Even as splashes of late color enliven the gardens, the quiet beauty of death and dying is gradually taking over. Great thought and effort has gone into creating pleasing textures that will last into winter from the browns and tans of spent seed heads and still standing stems. The black seeds contrast well in the fading Allium cernuum. Seeds were saved and scattered here and have reached blooming maturity. There will be more spreading. The short stature makes for a fine front of the border focal point.
Creatures are in abundance now, finding sustenance and cover in a wildish garden. A seed packet of Zinnia ‘Benary Giant Dark Red’ has produced above and beyond expectation. They are quite tall, several over five feet and had to be staked. They are a favorite of the butterflies and the relaxing on the patio with a cold beverage gardener.
Garden art stands out as the light shifts its angle against the drying foliage. I have a lot, too much garden art and am still moving things around to best effect. This grouping seems to work.
This is the unadulterated non-cropped image from the front porch, including other houses, cars, heavily used basketball goal, utility boxes and stop signs. But those things are not what I see when gazing out into the yard. At the moment, the pink muhly grass is attention grabbing in the setting sun and will continue to be so for a couple of months more as the pink turns to pale purple and finally to light toast. Evergreens help keep the monotony of browns interesting. Fall will finish with a final flash of mums and deciduous leaf changing. Winter is coming, true, but spring will be right behind showing the payoff of the hundreds of bulbs that were ordered and will be planted soon. I can’t wait.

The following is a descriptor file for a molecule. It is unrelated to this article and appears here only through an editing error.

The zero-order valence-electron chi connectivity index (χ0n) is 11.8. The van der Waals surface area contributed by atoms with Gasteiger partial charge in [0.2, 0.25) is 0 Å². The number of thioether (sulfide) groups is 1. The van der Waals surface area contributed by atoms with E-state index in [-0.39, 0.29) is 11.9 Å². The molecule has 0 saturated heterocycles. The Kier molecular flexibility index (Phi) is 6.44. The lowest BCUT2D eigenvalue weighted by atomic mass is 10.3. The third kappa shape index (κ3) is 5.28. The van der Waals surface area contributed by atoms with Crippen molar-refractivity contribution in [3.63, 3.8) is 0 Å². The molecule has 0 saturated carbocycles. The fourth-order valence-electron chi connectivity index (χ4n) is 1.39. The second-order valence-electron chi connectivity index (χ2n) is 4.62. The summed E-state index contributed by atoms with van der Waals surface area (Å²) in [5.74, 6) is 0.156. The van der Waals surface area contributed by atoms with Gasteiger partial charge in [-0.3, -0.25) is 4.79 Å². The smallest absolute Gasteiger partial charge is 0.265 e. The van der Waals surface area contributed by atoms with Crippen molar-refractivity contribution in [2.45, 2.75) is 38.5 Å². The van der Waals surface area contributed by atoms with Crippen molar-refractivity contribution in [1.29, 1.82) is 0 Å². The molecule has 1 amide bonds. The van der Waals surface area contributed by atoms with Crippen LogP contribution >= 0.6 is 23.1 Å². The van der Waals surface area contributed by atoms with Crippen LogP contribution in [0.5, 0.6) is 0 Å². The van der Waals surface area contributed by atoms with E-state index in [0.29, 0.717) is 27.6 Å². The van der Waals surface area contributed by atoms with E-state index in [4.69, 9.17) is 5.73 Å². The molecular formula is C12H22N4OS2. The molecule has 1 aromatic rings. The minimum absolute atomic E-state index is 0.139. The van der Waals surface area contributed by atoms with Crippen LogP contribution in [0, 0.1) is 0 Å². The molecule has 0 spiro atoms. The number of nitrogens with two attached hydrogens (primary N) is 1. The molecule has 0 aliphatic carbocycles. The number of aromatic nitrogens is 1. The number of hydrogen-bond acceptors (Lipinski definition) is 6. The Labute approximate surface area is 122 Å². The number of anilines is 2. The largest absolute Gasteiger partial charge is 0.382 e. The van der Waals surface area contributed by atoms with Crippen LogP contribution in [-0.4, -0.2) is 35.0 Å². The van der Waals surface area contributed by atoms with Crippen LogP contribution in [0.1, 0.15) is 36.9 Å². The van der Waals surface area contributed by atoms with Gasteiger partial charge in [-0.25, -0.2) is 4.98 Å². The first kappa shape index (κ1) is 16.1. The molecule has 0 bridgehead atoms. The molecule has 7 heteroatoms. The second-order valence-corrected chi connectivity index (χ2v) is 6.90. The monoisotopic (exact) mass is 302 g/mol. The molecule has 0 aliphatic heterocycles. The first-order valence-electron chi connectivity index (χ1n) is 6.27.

Late summer into fall can be a bit of a drag, gardenwise. The freshness of spring is long past, the exuberance of summer flowers like daylilies have faded. We are left with brownish spent stems and leaf edges burnt by the heat and dryness that is characteristic of the middle of the year . But there has been a turning, little by little. It is evident in the coloring of the winterberry hollies, Ilex verticillata ‘Winter Red’ and I. ‘Winter Gold’.
Certain stalwarts of hot conditions, with extra watering, are the Dahlias, including the eye catching D. ‘Creme de Cassis’.
Let us zoom out some, to give a more realistic view. It is slightly controled chaos from a distance, but let’s take a closer look.